Recently an article appeared in Bloomberg entitled “Hook-Up Culture at Harvard, Stanford Wanes Amid Assault Alarm.” The piece has since been edited to better, but not entirely, reflect my views. In the original, I was both quoted and paraphrased from an interview I had with the author. The interview request stemmed from two op-eds I wrote for The Stanford Daily between 2012 and 2013. I feel grossly misrepresented by the original Bloomberg article. The position I was assigned in the piece was, from my perspective, stitched together from different parts of the conversation I had with the reporter, without adequately including the earlier articles I had written. Those two articles can be found in The Daily’s archive. Their titles are “Victim Blaming Problem” and “Victim Blaming.”
In the latter, I came to the following conclusion about victim blaming: “I’m tempted to say that victim blaming is universally wrong, not only because it is an attempt to limit the freedom of the victim but also because it’s an attempt to take blame away from the perpetrator. In reality, only the perpetrator can prevent a crime from happening; crime is the criminal’s decision. We try to use victims as extenuating circumstances to lessen, or at least explain, an offense.” This quote better represents my view on the subject of victim blaming and are my own written words.
It’s clear from this that the author was incorrect to imply that I endorse victim blaming. While I would like to give him the benefit of the doubt and do not see any perfidy on his end, I do see a potential series of steps that created this miscommunication.
First, the quote of the bicycle. In an earlier piece, I state how victim blaming is a problem we see with all crimes, not just sexual assault. At no point did I compare women to bicycles, as I have been accused of doing. I simply made the jump to say that victim blaming is a pervasive problem in society for most crimes, which negatively affects the victims of those crimes as well. Understanding how ingrained victim blaming is in our culture can ultimately help us combat it.
My point, which I tried to convey in the interview, was that people often conflate an assumption of risk with an assumption of responsibility.
If I leave my bike unlocked, I have assumed a risk. I am by no means, however, responsible if it gets stolen. The criminal is responsible for the crime of theft. Likewise, if someone chooses to walk alone at night, there is, statistically, a greater risk of something bad happening than if the same person had walked in a group. However, the person is, in my view, not responsible for anything bad that happens, such as a theft or assault.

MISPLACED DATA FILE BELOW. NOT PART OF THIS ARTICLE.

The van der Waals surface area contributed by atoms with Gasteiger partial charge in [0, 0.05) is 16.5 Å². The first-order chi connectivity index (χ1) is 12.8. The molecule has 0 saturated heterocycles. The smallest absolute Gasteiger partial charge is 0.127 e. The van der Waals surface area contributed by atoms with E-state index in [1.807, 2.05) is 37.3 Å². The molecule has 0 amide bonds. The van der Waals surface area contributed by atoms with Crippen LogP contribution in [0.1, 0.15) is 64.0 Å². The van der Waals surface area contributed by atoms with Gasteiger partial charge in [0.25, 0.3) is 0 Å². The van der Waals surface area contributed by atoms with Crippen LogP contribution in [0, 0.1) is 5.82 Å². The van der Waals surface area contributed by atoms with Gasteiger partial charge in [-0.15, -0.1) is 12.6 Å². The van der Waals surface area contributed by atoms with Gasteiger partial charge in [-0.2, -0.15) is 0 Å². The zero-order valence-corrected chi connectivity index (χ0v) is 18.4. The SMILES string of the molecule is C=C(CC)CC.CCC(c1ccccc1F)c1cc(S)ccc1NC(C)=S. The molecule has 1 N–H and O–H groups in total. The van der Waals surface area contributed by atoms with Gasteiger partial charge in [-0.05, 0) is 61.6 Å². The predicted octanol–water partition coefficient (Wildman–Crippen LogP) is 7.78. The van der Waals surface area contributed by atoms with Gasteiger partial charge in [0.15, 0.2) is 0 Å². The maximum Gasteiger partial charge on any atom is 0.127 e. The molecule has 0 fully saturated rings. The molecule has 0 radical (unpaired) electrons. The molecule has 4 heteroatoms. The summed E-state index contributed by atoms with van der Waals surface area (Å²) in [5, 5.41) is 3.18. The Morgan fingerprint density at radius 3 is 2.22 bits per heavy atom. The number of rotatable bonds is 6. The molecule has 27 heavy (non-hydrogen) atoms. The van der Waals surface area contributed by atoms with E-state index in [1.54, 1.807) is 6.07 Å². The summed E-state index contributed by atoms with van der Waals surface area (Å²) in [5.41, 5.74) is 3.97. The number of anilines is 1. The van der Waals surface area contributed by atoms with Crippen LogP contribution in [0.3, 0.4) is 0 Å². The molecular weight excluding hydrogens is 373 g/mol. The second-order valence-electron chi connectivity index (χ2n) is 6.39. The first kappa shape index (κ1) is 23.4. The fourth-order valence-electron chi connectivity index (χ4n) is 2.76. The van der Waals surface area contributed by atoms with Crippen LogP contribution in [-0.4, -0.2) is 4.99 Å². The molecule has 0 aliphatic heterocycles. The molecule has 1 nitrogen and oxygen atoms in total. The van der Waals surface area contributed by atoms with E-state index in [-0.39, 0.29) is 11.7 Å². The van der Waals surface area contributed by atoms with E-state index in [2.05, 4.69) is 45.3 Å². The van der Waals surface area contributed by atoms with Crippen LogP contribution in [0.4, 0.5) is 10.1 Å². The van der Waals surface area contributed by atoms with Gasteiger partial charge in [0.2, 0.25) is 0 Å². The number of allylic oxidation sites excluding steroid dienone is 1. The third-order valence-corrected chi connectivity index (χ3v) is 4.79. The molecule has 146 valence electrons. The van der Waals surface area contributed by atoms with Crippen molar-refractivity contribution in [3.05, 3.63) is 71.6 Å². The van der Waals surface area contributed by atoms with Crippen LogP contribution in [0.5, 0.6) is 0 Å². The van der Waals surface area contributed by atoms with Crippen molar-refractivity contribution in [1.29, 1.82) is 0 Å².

I came to this view during my time as a resident assistant. On the one hand, I wanted to offer my residents tips about partying safely. On the other hand, I did not want them to fall into a victim blaming trap for not taking those tips into consideration. Therefore, I told them to stay safe, i.e. not assume undue risk, with the caveat that blaming a victim is never acceptable. Crime is always the criminal’s fault. I know there are bad people out there, even at Stanford. My hope is that I will see a society in which I don’t have to offer safety tips to my residents, but that is not the society we live in presently.
The Bloomberg piece only captured the first part of my view, about not assuming undue risk. It did not highlight the caveat I offer, that responsibility never rests with the victim, but only with the perpetrator.
I want a culture that minimizes risk while still realizing that only a criminal is responsible for crime. By citing half of my opinion, the author represented me as someone who believes victims are responsible for their own safety. This sentiment is not true, and it is not mine. Some, for good reason, would say that offering safety tips is wrong in the first place, because it seems like victim blaming. That is an understandable view, but I care about the safety of my residents and friends. Therefore, I feel I can talk about safe behavior, while still reinforcing the idea that victim blaming is wrong. If the conversation is approached deftly, I do not think pro-safety and anti-victim-blaming views are mutually exclusive. In fact, I think it is practical. While that is a productive debate to have, it is separate from the misrepresentation of my views in the Bloomberg piece. Fortunately, my views on the subject have already been written down for everyone to see, and are on The Daily’s website. Those articles are my own words, and include nuances understandably absent from the Bloomberg piece.
Other articles have been written condemning me, but they merely responded to the Bloomberg article. My hope is that this column can illuminate my actual ideas so those authors can either edit their pieces or write new articles highlighting my views. What grieves me most about the misrepresentation I experienced in Bloomberg is not simply the defamation of my character, but the unfair portrait it painted of Stanford. Therefore, I hope this article makes the rounds in the Stanford community, so I can show where I truly stand, and further confront the issue.
Contact Chris Herries at [email protected].